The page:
Superspy and serial country-saver John Wells (The Silent Man, 2009, etc.) seeks to uncover the truth about a string of murdered operatives from a top-secret unit.
Last seen stopping an Islamist plot to detonate a nuclear device in Washington, D.C., CIA agent Wells is called back to duty from a rest period in New Hampshire by his grouchy but loveable Agency handler Ellis Shafer. It seems CIA head Vincent Duto, with whom Wells has repeatedly butted heads, wants them to look into a string of suspicious deaths. The victims are all veterans of Task Force 673, which operated out of a covert detention facility in Poland. The two start poking around, Wells in Egypt disguised as a Kuwaiti activist, Shafer on the domestic front. Eventually, they begin to suspect that not only might a string of former captives want the members of 673 dead, but so too might some in the U.S. intelligence establishment who have reason to fear the consequences if the truth about what 673 was up to comes to light. The stakes are much lower than Berenson’s usual here—no plot to detonate a major U.S. city—but the novel as a whole and Wells’ character in particular benefit from the additional breathing room. Any fictional CIA agent would do whatever it takes to prevent a known terrorist attack, but here we see how far Wells is willing to go to discover the truth for its own sake. After all, a man can only save the country from destruction so many times before he begins to look like a character in a comic book.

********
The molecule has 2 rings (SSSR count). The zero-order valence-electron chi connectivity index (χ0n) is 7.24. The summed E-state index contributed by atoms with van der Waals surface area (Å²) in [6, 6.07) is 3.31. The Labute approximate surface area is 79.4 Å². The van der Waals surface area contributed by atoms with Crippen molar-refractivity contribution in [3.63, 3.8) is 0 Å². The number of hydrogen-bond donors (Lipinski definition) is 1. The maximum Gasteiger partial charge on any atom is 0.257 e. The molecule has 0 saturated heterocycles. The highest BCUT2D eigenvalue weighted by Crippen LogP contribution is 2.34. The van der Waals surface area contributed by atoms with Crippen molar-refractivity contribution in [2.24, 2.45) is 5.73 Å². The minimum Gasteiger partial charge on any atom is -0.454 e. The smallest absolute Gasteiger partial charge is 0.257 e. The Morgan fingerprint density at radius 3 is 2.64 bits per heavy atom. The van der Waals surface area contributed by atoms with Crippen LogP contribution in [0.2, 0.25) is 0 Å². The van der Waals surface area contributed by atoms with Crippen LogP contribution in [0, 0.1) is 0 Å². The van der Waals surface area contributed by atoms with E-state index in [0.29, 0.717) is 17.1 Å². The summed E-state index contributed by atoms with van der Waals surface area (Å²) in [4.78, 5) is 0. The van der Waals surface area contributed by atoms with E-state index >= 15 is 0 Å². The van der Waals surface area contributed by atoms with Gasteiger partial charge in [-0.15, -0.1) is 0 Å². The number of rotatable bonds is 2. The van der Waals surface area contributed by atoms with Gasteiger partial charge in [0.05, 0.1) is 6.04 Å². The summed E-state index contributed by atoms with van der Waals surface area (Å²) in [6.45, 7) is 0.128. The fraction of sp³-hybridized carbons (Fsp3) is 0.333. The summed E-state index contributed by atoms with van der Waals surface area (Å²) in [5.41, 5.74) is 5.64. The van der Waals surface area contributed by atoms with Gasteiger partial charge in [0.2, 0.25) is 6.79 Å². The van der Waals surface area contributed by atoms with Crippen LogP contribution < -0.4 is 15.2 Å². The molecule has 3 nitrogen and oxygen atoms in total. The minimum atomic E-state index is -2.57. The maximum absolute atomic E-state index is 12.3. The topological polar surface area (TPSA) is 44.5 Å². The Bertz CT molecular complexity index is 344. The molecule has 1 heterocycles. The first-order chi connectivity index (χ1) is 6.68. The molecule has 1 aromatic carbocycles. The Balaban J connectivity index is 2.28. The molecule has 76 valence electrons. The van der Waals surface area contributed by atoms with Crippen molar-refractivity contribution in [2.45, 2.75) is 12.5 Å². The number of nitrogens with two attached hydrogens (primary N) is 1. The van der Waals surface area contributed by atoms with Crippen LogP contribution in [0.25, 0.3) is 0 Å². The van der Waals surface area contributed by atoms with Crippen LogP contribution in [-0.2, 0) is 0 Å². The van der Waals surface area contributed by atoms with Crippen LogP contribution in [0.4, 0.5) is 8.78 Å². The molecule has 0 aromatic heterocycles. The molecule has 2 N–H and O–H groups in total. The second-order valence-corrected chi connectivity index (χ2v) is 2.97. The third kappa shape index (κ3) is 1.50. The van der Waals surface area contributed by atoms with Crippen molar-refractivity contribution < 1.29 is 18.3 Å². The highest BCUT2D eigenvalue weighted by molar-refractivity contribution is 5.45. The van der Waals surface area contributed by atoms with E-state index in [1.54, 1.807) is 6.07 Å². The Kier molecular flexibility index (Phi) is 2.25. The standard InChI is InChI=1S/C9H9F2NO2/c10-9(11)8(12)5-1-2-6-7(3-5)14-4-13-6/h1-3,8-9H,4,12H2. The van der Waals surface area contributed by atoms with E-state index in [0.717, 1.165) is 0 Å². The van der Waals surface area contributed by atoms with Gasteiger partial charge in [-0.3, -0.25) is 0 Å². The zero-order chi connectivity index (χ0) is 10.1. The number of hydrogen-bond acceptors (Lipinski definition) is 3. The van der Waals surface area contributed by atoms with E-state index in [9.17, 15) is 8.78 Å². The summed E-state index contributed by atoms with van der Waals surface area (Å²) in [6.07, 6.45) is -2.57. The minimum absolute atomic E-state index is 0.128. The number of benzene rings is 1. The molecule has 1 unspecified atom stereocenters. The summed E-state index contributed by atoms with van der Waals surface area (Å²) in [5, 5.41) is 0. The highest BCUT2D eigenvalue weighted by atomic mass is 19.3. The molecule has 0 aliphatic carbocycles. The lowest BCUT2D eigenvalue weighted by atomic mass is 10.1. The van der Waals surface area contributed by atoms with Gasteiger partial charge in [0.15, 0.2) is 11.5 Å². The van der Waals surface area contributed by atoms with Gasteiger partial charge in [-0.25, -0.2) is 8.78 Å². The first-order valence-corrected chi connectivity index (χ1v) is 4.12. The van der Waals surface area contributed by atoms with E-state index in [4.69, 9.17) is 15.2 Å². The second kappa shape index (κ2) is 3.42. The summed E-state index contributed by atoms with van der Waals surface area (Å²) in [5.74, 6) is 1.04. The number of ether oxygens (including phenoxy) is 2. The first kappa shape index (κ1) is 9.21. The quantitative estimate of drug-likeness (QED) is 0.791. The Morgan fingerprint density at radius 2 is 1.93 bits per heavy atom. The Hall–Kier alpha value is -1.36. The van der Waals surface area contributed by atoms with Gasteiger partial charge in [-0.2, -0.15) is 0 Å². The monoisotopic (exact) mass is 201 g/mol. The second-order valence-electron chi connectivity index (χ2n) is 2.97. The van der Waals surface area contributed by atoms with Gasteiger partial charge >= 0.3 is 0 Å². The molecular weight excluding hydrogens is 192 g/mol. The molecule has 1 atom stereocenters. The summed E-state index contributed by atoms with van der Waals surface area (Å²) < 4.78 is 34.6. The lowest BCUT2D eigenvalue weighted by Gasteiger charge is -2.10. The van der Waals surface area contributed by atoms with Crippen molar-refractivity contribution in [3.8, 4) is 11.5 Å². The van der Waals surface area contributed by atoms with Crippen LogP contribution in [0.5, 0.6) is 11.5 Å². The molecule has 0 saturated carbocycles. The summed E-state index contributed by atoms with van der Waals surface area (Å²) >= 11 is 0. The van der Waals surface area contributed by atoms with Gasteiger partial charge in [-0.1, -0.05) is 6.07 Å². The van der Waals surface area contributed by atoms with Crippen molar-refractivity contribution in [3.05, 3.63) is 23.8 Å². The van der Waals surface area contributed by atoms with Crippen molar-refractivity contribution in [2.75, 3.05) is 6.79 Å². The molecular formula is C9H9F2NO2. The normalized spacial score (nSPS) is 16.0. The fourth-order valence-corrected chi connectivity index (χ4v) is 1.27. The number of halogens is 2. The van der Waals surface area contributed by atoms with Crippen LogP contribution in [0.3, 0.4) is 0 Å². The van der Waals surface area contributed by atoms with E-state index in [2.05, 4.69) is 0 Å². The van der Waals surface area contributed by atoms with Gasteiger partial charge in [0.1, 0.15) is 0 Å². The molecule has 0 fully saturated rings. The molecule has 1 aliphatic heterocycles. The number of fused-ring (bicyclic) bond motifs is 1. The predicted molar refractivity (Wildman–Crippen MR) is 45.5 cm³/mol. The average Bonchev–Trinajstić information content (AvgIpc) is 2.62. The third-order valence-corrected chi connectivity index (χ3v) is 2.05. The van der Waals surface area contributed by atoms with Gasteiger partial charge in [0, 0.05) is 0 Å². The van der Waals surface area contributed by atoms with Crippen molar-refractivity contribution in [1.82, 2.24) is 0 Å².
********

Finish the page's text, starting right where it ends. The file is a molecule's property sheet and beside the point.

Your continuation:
A superbly crafted spy thriller that doubles as a gripping mystery; the reader has no idea who the killer is until Wells figures it out.